22639 Managing a Locus of Control During the 2009 H1N1 Outbreak: The Critical Role of Performance Monitoring for Program Improvement

Tuesday, April 20, 2010
Grand Hall
Paul Abamonte, Mr , Evaluation Lead for Quality Assurance and Continuous Improvement, Centers for Disease Control and Prevention
Janelle Commins, MSPH , Research Associate, Evaluation, Management & Training Associates, Inc

Background:CDC-INFO delivers health information 24/7/365 to diverse audiences nationwide. Around-the-clock availability necessitates a system that is scalable for emerging health threats, with built-in feedback systems to ensure that reliable and accurate health information is delivered to the public, health providers, and media.  Performance monitoring and outcome evaluation contribute to this feedback loop resulting in demonstrable, measurable quality improvement. Performance monitoring has been part of the tool box for generating decision-relevant policy and program data for several decades. Until recently, however, performance monitoring has been marginal to evaluation as a recognized contributor to improved public policy. The framework for performance monitoring of CDC-INFO will be presented, with a focus on how the system was adapted for priority information needs during the Winter 2009 H1N1 outbreak, when the volume of incoming calls to CDC-INFO increased by more than 50 percent. Three of four calls related to H1N1 or immunization.

Setting: Health services and public health programming provided by clinics, counseling and testing centers, and educational settings.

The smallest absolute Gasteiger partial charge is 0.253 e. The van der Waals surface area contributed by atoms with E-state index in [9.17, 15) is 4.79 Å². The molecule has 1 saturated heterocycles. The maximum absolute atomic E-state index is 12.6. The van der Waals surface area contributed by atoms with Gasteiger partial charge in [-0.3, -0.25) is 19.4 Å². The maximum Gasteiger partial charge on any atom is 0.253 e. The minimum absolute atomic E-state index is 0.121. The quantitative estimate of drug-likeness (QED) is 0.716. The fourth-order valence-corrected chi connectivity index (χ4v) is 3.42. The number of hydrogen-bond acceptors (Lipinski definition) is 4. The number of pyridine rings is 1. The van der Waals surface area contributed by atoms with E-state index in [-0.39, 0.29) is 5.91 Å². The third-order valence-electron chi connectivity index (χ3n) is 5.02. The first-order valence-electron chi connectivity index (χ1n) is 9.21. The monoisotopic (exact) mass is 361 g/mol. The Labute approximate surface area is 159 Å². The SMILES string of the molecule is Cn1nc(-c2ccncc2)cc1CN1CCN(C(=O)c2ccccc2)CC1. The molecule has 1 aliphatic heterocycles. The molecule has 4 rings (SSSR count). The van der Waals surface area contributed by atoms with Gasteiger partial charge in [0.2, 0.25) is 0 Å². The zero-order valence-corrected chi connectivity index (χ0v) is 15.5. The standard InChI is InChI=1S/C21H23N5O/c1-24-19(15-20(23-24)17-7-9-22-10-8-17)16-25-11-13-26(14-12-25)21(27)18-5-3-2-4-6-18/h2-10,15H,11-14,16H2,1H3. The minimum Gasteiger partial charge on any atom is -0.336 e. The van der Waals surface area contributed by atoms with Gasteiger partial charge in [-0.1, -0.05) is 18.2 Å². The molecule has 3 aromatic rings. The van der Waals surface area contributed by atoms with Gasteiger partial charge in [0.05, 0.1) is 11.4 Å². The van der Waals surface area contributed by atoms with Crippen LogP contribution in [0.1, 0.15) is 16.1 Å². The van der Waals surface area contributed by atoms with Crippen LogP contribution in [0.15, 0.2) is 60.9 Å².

Population: Communities that receive public health services including populations at risk for H1N1 and seasonal flu, hepatitis, and other vaccine preventable illnesses.

Project Description: The speakers will present the CDC-INFO performance monitoring system shaped from the policy world and its adaptations for CDC information needs during episodic events. Examples of when evaluation techniques were brought in to answer key questions will be illustrated, and include: a) the development of select stakeholder products that employ real time data to fulfill multiple operation needs, e.g., for training and coaching; and b) the incorporation of health impact evaluation for monitoring the return on this public investment.

Results/Lessons Learned: Public health professionals informed in evaluation will better utilize performance monitoring complementing traditional evaluation by linking evaluative data more closely to policy and management decisions.

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